Benz-Micro MC20E2-L MC phono cartridge
Actually, this particular Benz has been here before, but never with such a low output: The enduring MC20EII ($199) puts out a generous 2.5mV. But those who think of sub-millivolt cartridges as purer, quicker, and altogether better than their louder counterparts, and who don't mind having an extra gain stage between their phonographs and their preamps, will greet the MC20E2-L as an especially welcome newcomer.
And why not? Until recently, and apart from the long-legged Denon 103 and Signet OC9, virtually every inexpensive moving-coil cartridge has also been a high-output moving-coil cartridge. It's reasonable for the industry to try to attract new consumers to the genre by sparing them the expense of a transformer or pre-preamp; but in 2007, with sales of LPs and playback gear on a continuing upswing, one assumes there are a number of record lovers who are interested in buying a first—or perhaps even a spare—moving-coil cartridge, yet who have all the gain they need.
The MC20E2-L doesn't resemble much of anything else in the current Benz-Micro line. If anything, it bears a striking if coincidental resemblance to the Ortofon X-MC high-output cartridges of the late 1980s, if somewhat more plasticky and a good deal more pink. The newest Benz weighs a scant 3.26gm without its stylus guard, and I was surprised to discover that it could be made even smaller and lighter by pulling its black plastic mounting block away from the rest of the body, into which it's otherwise snugly pressed.
The Benz uses a V-shaped coil former rather than the more common cross, with just a single coil per channel, wound generously with exceedingly fine copper wire: At 32 ohms, the MC20E2-L is a source of somewhat higher impedance than most low-output cartridges. The damper is shiny black rubber, and the cantilever is a good old-fashioned aluminum tube, flattened and creased at its business end. A square-shank diamond with an elliptical tip is punched into place from above, and secured with what appears to be a tiny drop of Loc-Tite or similar adhesive. In my sample, the alignment of the coil and pole-piece was acceptably good, while the centering of the cantilever and alignment of the stylus were excellent: Apparently, the most painstaking work was applied to those aspects of construction that directly affect record and stylus wear—the best approach to making a budget phono cartridge.
Installation and setup
I wound up trying the Benz MC20E2-L in three different tonearms, at least two of which are germane to this price point: the Naim Aro ($3050), the current basic version of the Well-Tempered Arm ($1007), and the perennially recommendable Rega RB300 ($395).
Owners of the Naim, which is not adjustable for overhang, will be pleased to know that the Benz's stylus-to-mounting-hole distance is extremely close to the "Linn standard" around which their favorite arm was designed: In my sample of the Aro, the MC20E2-L exhibited only a bit too much (about 1mm) overhang, which could surely be adjusted out with extra care during turntable setup. While I'm on the subject of the Aro, I'll also mention that the Benz performed best with that arm's azimuth weight at its innermost position (ie, closest to the unipivot bearing), and that it responded well to having the bias weight at its next-to-highest setting. The best downforce was 2gm on the nose, which was also true with the Well Tempered Arm; for its part, the Rega did the job at a hair under 2gm. (All tracking forces were measured with a Technics SH-50P1 electronic stylus-pressure gauge.)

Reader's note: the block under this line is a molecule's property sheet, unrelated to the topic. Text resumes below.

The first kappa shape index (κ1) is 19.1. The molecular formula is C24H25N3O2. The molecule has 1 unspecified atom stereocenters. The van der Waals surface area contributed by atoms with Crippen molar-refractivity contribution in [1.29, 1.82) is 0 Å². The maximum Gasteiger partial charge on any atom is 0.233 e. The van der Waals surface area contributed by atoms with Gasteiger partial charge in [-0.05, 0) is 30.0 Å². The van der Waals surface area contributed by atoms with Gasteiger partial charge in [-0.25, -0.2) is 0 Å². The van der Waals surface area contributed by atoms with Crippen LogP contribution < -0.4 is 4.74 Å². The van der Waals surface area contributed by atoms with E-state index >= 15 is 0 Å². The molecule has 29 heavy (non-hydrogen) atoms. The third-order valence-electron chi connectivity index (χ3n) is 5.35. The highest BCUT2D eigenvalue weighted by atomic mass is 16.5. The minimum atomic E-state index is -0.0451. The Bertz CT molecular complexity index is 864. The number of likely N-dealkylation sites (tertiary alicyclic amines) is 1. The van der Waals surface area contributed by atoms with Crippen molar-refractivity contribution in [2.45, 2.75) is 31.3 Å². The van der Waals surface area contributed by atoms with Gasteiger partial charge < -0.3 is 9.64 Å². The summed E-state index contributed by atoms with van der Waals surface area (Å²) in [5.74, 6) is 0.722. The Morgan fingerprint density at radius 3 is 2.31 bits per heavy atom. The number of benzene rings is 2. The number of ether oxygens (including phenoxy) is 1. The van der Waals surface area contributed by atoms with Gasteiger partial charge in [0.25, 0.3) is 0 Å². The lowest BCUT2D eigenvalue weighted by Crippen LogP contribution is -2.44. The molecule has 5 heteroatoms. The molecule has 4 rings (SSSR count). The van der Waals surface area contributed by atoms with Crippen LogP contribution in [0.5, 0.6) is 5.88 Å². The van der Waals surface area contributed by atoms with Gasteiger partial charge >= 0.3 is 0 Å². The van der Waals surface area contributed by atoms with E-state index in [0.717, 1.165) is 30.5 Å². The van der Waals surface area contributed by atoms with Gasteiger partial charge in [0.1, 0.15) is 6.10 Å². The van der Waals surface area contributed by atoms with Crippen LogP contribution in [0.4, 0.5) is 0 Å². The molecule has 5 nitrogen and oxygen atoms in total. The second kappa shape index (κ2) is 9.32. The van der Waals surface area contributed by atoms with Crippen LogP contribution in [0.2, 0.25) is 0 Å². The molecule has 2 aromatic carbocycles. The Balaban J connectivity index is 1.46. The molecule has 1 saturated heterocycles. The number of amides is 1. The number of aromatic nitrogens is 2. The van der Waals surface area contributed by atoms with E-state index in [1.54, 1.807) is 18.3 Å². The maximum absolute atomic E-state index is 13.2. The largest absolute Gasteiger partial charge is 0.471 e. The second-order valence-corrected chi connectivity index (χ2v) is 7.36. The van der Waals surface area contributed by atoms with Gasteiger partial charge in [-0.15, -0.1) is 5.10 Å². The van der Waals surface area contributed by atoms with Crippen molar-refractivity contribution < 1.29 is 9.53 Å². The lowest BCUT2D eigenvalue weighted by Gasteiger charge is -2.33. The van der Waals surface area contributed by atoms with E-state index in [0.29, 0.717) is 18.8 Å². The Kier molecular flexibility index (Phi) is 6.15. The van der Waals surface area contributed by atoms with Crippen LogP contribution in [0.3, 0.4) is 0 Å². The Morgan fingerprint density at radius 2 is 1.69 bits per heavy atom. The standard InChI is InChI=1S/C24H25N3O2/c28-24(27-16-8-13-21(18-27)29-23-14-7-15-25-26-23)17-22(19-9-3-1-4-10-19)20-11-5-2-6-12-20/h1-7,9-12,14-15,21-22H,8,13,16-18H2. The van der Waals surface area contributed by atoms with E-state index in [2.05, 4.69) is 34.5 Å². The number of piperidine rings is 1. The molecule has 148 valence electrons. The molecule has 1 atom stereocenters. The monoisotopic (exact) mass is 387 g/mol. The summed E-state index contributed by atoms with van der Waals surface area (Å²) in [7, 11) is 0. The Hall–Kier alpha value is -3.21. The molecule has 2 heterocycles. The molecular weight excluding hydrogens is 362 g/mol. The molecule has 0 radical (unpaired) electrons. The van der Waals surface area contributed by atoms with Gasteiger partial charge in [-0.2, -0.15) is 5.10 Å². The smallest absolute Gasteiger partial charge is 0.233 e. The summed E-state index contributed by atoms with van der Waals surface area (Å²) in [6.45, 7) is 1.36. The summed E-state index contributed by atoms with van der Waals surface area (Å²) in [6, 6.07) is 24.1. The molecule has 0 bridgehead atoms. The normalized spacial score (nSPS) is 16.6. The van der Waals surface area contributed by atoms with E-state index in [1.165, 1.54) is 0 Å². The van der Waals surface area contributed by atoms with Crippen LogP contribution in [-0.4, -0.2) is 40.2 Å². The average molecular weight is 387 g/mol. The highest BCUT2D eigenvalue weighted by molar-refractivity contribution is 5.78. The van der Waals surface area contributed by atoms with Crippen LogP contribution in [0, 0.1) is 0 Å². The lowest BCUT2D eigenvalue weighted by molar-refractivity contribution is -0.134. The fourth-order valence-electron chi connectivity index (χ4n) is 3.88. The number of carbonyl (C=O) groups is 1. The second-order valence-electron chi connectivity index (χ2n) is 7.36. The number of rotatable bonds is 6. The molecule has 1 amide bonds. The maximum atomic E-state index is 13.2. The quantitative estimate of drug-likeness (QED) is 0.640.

All of the above can be thought of as medium-mass tonearms, the first two falling squarely on the low side of medium. And here's the thing: Given its medium-low compliance, one might expect the MC20E2-L to perform slightly better in a tonearm that's on the high side of medium—a concern that, if anything, is sharpened by the cartridge body's own extremely low mass. The solution is a 3gm spacer that's supplied with the MC20E2-L, intended to be used between it and the headshell.
I tried it both ways, and was left with no doubt that the spacer is mandatory. Without the spacer, using the Benz in my Naim Aro tonearm, the cartridge-arm combination exhibited undesirably high resonant frequencies, according to the test record (HFN 001) created by UK magazine Hi-Fi News & Record Review: 13Hz in the lateral plane, and an eyebrow-raising 16Hz in the vertical plane. With the 3gm spacer in place, those numbers dropped to an almost ideal 11Hz and 12Hz, respectively.
Shoppers who wish to use the Benz MC20E2-L in a Rega RB300 or variant should note that the 3gm spacer is approximately 0.05" thick; if you use it, as you probably should, you'll also want to shim the arm itself by a similar amount, to maintain acceptable arm height and thus vertical tracking angle.
Having done all of the above and more in recent weeks, I can assure you: None of it is very difficult. In any event, cartridge loading was even more straightforward: The Benz MC20E2-L spent all of its time playing through step-up transformers, and most of that time playing through the standard transformers in the Shindo Masseto preamplifier (see July's "Listening" p.39).
I don't recall whether Musical Surroundings, Benz-Micro's US distributor, had run in the MC20E2-L before shipping it to me, but its sound didn't change very drastically during its time here. If anything, the cartridge exhibited slightly better tracking behavior toward the end of its stay—but that may have had more to do with increasing ambient temperatures than anything else. (The Benz arrived in late April and went back home in mid-June, and so coped with daytime temps ranging from the 40s to the 80s.)